14 answers

2 Yr. Old Son Puts Everything in His Mouth!

I'm so frustrated and worried that some day my 2 yr. old is going to ingest something that's going to be a big health problem. Is it normal for a kid this age to still be puting everything in his mouth? He'll go in the bathroom and drink his shampoo, open my hair spray bottle and drink it, same with contact solution. Luckily, I have caught him in time before it's alot but I worry what if one time it's too late. He ate the top off his Crayola marker, and puts almost all his toys in his mouth as well. Every room in our house has a door knob lock to prevent him from getting into any more trouble.

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My daughter does the same thing! It seems that some kids are just like that. I just try to babyproof everything as well as I can and watch her like a hawk.

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E.,

It is perfectly normal for 2 year olds to put things in their mouths. That's why the Consumer Products Safety Commission says toys with small parts are not for children under 3. My youngest son is 4 and sometimes he will still put things in his mouth, only to be silly of course but he does it. I would put all toxic solutions, etc out of his reach until you are comfortable that he is over this stage.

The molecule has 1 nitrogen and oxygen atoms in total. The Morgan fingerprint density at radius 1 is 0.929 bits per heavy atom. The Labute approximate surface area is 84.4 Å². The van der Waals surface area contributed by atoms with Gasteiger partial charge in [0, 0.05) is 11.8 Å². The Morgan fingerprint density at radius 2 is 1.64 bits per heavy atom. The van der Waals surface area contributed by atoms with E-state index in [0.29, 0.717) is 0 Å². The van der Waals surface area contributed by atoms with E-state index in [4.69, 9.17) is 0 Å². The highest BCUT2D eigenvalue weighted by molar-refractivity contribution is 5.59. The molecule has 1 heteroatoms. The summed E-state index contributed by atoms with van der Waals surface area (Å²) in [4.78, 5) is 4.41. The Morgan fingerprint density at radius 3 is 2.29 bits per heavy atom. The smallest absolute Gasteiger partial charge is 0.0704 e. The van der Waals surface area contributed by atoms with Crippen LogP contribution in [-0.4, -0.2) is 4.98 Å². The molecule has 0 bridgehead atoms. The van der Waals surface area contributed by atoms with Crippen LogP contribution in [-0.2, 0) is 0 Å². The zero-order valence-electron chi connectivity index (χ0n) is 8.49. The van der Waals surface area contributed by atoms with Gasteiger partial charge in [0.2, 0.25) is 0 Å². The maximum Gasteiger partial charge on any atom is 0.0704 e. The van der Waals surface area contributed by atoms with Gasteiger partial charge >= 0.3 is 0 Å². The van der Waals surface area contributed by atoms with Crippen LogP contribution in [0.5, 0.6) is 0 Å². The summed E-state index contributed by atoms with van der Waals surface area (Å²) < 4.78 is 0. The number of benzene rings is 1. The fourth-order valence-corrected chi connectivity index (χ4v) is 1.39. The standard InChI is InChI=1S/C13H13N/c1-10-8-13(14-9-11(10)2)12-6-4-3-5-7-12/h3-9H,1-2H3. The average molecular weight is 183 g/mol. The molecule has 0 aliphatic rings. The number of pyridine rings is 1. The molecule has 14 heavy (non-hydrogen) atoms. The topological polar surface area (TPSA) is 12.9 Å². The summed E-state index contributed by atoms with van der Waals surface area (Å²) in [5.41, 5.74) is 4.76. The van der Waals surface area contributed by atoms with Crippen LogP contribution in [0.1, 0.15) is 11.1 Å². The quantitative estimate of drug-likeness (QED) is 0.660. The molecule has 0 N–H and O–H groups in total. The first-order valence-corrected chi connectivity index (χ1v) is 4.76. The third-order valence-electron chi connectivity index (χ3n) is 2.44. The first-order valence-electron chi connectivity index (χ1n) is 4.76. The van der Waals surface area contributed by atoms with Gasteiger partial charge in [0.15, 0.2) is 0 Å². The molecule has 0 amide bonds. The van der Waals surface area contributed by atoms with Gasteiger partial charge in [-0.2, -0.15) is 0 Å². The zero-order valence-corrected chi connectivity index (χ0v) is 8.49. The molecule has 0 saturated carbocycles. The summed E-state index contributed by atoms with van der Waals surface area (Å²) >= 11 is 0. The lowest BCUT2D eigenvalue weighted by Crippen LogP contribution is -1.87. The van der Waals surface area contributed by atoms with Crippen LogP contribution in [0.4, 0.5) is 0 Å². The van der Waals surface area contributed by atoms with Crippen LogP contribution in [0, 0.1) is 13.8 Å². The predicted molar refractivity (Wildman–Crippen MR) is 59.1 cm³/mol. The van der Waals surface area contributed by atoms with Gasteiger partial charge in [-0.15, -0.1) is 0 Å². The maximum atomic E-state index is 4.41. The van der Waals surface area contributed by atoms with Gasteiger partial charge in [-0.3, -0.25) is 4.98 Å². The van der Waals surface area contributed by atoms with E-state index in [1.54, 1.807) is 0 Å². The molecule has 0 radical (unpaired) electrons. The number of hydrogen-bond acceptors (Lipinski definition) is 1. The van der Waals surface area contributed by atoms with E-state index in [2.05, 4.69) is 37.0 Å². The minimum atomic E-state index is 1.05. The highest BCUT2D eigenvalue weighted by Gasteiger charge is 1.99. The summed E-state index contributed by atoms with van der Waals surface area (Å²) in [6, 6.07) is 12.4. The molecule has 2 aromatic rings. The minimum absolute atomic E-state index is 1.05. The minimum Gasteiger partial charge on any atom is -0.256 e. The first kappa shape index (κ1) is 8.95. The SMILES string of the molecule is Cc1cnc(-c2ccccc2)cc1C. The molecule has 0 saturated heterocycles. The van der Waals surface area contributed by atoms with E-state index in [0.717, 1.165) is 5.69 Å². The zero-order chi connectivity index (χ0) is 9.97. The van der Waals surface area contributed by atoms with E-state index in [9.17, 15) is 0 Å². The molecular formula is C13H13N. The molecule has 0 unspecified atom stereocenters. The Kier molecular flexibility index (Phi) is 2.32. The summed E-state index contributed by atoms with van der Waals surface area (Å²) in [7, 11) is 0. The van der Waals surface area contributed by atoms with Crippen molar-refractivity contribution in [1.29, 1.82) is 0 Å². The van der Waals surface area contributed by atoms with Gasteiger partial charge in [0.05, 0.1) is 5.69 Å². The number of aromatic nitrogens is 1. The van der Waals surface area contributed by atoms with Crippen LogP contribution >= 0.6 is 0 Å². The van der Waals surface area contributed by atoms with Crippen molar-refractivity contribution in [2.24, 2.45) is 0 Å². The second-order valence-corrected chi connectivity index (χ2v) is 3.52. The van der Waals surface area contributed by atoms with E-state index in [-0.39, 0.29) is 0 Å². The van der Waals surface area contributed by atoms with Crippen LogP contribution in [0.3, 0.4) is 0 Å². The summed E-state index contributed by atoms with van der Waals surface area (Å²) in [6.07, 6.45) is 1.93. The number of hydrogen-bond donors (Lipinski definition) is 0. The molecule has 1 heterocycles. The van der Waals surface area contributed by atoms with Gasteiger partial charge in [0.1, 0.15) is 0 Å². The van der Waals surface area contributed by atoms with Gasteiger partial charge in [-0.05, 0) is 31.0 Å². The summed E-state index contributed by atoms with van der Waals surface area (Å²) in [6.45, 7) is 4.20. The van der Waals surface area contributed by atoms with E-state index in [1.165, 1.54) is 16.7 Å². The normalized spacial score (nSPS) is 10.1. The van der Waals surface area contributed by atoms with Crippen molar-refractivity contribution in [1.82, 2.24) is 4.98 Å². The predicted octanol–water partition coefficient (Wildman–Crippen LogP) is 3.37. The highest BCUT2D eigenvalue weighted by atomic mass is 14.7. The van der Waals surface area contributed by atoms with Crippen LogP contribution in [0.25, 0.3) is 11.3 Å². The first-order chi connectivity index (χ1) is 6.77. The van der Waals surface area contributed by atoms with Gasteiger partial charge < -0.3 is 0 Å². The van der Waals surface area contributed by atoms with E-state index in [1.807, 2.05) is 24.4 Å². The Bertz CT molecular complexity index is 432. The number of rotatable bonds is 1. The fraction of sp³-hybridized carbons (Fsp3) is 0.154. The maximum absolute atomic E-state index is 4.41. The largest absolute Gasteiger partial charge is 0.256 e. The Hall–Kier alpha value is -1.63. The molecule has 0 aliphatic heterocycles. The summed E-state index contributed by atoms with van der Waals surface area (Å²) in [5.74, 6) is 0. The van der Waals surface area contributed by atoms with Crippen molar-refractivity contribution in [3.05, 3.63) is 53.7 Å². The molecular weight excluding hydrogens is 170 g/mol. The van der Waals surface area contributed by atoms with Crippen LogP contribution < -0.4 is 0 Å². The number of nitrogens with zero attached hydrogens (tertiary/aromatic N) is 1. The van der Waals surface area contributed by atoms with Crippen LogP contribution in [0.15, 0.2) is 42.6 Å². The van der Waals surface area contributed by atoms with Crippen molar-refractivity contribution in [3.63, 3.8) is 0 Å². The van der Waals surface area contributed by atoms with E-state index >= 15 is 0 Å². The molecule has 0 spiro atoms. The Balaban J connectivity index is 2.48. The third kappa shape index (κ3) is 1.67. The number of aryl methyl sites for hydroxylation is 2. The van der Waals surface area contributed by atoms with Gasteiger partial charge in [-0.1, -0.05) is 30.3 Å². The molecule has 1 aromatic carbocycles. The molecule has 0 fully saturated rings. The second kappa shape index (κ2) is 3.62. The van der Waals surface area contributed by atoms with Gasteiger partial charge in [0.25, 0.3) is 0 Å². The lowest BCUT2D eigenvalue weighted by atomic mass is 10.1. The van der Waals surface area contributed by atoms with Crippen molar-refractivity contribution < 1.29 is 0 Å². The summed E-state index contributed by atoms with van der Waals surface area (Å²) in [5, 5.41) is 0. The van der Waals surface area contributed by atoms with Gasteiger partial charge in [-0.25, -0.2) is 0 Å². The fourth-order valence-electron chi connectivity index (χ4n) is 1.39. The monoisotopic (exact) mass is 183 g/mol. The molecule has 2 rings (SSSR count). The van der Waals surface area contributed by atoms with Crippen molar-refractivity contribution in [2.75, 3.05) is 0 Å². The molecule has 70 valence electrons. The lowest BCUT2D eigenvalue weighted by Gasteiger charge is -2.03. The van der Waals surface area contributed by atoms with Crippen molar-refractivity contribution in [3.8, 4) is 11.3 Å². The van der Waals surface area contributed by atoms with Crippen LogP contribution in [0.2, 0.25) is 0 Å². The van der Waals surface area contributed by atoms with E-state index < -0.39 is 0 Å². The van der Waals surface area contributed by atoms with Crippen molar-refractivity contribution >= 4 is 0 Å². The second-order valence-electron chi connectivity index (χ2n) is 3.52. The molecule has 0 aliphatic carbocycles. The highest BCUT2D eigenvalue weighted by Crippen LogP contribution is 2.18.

Good luck,
C.

2 moms found this helpful

Hello,
I also have preemies and I have found that it is common for preemies to have sensory issues. Although it's common to put things in their mouths, my children with the most sensory problems are the worst about it (my 6 YO constantly has her hair in her mouth and my 5 YO always has her hands in her mouth.)

You might want to read The Out of Sync Child, which explains sensory problems, and it's subsequent book has many many sensory activities. At that age my daughters especially loved the bean and rice box. I put different kinds of dried beans and rice and some small toys buried in it all. Treasure hunting was the most fun! She also liked pouring things from one cup to the other and feeling empty/full/heavy/light. I put a table cloth down and the box on top. I used one with a locking lid. Stay right with him!!

You can put a heavy toy or a can of food in a backpack and have him wear it around. Have him push/pull something that makes him use his muscles.

Get a big ball and have him lay on top while you roll it forward and backward, so he feels his hands touch the floor and then his feet.

They also like the hot dog play. I had a yoga mat and retrieved some different kinds of cooking utensils (pastry brush, whisk, spaghetti spoon, ect.) The child lays on the mat and you can say "Oh, look, a lovely hotdog. What should we eat on our hotdog? Each of the different utensils are mayo, mustard ketchup, ect. You can tap, brush, ect on the child with each one. Then it's time to roll up the bun! Roll the child up tightly in the blanket or mat and roll the child back and forth.

Playdough (ad scissors, cookie cutters, and a plastic knife,) use fingers to paint with whip cream colored with jello granuals and finger painting and stamping with watercolors.

The idea is that with more things in his sensory diet he may not feel the need to chew on things so much.